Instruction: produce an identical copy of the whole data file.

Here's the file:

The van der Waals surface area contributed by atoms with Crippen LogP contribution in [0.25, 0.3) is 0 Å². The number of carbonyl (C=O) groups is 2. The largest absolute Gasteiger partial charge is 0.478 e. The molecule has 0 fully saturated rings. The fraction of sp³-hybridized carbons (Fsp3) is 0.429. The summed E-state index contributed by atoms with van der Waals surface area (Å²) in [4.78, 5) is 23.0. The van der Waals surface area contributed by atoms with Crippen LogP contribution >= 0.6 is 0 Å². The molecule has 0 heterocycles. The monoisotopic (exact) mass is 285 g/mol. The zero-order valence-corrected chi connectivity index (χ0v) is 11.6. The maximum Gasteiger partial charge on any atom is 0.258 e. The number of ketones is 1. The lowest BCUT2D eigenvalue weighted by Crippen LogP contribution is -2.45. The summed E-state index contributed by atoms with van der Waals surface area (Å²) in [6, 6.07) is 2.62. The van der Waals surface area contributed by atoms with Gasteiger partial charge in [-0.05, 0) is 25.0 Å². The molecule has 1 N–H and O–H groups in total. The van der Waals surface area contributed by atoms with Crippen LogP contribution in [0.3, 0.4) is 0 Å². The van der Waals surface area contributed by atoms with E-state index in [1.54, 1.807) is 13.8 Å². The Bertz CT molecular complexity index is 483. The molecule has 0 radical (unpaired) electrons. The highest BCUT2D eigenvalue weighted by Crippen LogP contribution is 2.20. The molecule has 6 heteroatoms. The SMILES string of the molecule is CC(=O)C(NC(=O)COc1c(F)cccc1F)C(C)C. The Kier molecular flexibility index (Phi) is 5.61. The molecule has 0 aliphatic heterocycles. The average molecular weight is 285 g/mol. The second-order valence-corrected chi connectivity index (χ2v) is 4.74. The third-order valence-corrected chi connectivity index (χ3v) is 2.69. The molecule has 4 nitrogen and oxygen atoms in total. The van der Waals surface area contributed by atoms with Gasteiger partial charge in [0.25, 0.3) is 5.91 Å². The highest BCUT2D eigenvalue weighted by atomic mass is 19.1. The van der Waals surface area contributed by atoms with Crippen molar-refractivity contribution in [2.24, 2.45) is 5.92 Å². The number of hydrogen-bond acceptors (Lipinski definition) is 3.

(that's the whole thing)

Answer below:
The van der Waals surface area contributed by atoms with Crippen LogP contribution in [0.25, 0.3) is 0 Å². The number of carbonyl (C=O) groups is 2. The largest absolute Gasteiger partial charge is 0.478 e. The molecule has 0 fully saturated rings. The fraction of sp³-hybridized carbons (Fsp3) is 0.429. The summed E-state index contributed by atoms with van der Waals surface area (Å²) in [4.78, 5) is 23.0. The van der Waals surface area contributed by atoms with Crippen LogP contribution >= 0.6 is 0 Å². The molecule has 0 heterocycles. The monoisotopic (exact) mass is 285 g/mol. The zero-order valence-corrected chi connectivity index (χ0v) is 11.6. The maximum Gasteiger partial charge on any atom is 0.258 e. The number of ketones is 1. The lowest BCUT2D eigenvalue weighted by Crippen LogP contribution is -2.45. The summed E-state index contributed by atoms with van der Waals surface area (Å²) in [6, 6.07) is 2.62. The van der Waals surface area contributed by atoms with Gasteiger partial charge in [-0.05, 0) is 25.0 Å². The molecule has 1 N–H and O–H groups in total. The van der Waals surface area contributed by atoms with Crippen LogP contribution in [0.3, 0.4) is 0 Å². The van der Waals surface area contributed by atoms with E-state index in [1.54, 1.807) is 13.8 Å². The Bertz CT molecular complexity index is 483. The molecule has 0 radical (unpaired) electrons. The highest BCUT2D eigenvalue weighted by Crippen LogP contribution is 2.20. The molecule has 6 heteroatoms. The SMILES string of the molecule is CC(=O)C(NC(=O)COc1c(F)cccc1F)C(C)C. The Kier molecular flexibility index (Phi) is 5.61. The molecule has 0 aliphatic heterocycles. The average molecular weight is 285 g/mol. The second-order valence-corrected chi connectivity index (χ2v) is 4.74. The third-order valence-corrected chi connectivity index (χ3v) is 2.69. The molecule has 4 nitrogen and oxygen atoms in total. The van der Waals surface area contributed by atoms with Gasteiger partial charge in [0.25, 0.3) is 5.91 Å². The highest BCUT2D eigenvalue weighted by atomic mass is 19.1. The van der Waals surface area contributed by atoms with Crippen molar-refractivity contribution in [2.24, 2.45) is 5.92 Å². The number of hydrogen-bond acceptors (Lipinski definition) is 3.